Victoria mayor says she's quitting 'toxic, echo chamber' of Facebook
In the wake of an international data scandal, Victoria's mayor says she's quitting Facebook for good.
In a blog post on her website titled "Why I'm Quitting Facebook," Lisa Helps laid out three reasons why she's leaving the immensely popular social media site.
The first, she said, is that Facebook has fundamentally changed since she began using it.
"When I became mayor, Facebook was still a civil place. It was a place where I could share ideas and get good feedback, where dialogue happened," Helps wrote.
But she pointed to a Guardian article that says social media like Facebook is distorting not only politics, but the way people think.
"I have felt this evolution online over the past four years," she said. "Facebook has become a toxic, echo chamber where people who have anything positive to say are often in defense mode against negativity and anger."
She said she's leaving the site to stop contributing to the cycle of negativity online, "where opinions become hardened in the absence of facts or dialogue and where division rather than much-needed connection is the norm."
Helps said she's also worried about the easy distraction Facebook provides, and how that's affecting society's collective ability to focus.
"This isn’t good for the state of our democracy in Victoria where what we need is to be able to talk with each other and listen to each other about the challenges we face as a community," she said.
Giving her third reason for quitting Facebook, Helps cited a study out of Sussex, England that multitasking on devices can shrink the part of the brain used in executive function, cognitive processes, emotional regulation and evaluative processes.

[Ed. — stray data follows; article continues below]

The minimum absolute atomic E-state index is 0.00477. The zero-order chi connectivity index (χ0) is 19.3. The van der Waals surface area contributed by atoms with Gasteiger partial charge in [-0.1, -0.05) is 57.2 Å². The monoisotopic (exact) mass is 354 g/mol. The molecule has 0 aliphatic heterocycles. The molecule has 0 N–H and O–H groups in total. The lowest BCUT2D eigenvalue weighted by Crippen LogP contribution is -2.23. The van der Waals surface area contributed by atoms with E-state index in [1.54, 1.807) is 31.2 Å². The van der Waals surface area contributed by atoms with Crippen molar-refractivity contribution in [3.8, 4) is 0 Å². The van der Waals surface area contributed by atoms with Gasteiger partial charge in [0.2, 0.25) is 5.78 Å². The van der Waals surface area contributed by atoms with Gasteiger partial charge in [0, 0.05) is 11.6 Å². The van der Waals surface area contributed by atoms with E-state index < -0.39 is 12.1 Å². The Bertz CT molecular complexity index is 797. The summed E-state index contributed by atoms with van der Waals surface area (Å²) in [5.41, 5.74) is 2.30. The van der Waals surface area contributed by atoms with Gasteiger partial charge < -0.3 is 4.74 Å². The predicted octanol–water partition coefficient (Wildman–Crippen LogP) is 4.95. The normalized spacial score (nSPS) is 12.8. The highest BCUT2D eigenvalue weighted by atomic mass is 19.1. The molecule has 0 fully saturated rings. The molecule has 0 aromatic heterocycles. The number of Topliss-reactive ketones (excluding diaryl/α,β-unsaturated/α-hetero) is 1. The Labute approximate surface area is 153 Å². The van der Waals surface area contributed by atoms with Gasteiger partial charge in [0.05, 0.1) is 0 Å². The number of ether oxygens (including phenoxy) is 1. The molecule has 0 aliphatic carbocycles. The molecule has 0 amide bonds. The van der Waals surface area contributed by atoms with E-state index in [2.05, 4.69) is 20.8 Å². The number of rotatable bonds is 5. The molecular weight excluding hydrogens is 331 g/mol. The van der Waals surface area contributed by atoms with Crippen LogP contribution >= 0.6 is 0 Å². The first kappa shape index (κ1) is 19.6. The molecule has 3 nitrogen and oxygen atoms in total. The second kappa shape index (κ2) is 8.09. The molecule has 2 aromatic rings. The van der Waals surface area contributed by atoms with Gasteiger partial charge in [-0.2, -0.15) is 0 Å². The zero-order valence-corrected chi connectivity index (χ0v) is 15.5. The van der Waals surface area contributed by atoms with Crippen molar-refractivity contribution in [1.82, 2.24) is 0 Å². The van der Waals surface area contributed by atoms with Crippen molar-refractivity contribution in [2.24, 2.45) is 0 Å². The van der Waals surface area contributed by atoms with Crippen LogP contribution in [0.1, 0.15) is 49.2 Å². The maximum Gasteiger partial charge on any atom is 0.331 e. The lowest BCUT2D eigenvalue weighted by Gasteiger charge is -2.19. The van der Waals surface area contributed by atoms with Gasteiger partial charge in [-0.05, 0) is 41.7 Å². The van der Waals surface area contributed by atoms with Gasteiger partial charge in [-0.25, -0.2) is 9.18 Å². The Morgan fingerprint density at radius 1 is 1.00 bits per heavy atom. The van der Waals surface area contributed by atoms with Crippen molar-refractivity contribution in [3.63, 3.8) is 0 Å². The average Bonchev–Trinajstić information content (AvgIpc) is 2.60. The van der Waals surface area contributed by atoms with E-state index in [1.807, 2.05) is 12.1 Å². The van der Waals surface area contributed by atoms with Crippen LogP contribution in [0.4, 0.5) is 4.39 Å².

She said she's been slowly weaning herself off the site by deleting the app from her phone, then from her iPad, with the final step being to shut down the account entirely.
"I wonder how quitting Facebook will impact my relationship with my phone? My time? My sense of self worth? I look forward to more face to face conversations, less distractions, and keeping my noodle intact," she wrote.
Though some constituents have used Facebook to interact and ask question of the mayor in the past, she said she'll still be available through email at email@example.com, her office phone, her blog, and her regular weekly appearance on CFAX Fridays between 3 and 4 p.m.
The post has been met with mostly comments of support on her soon-to-be-closed Facebook account, though some criticized Helps for the decision.
Helps has not specifically said when she will initiate the process to shut it down.
It comes days after a whistleblower from Victoria, data scientist Christopher Wylie, made international headlines after he accused a voter-profiling company of improperly capturing private data from 50-million Facebook users. The revelation has spawned a movement across the world to #DeleteFacebook, though CEO Mark Zuckerburg says the company hasn't seen a significant drop in users as a result.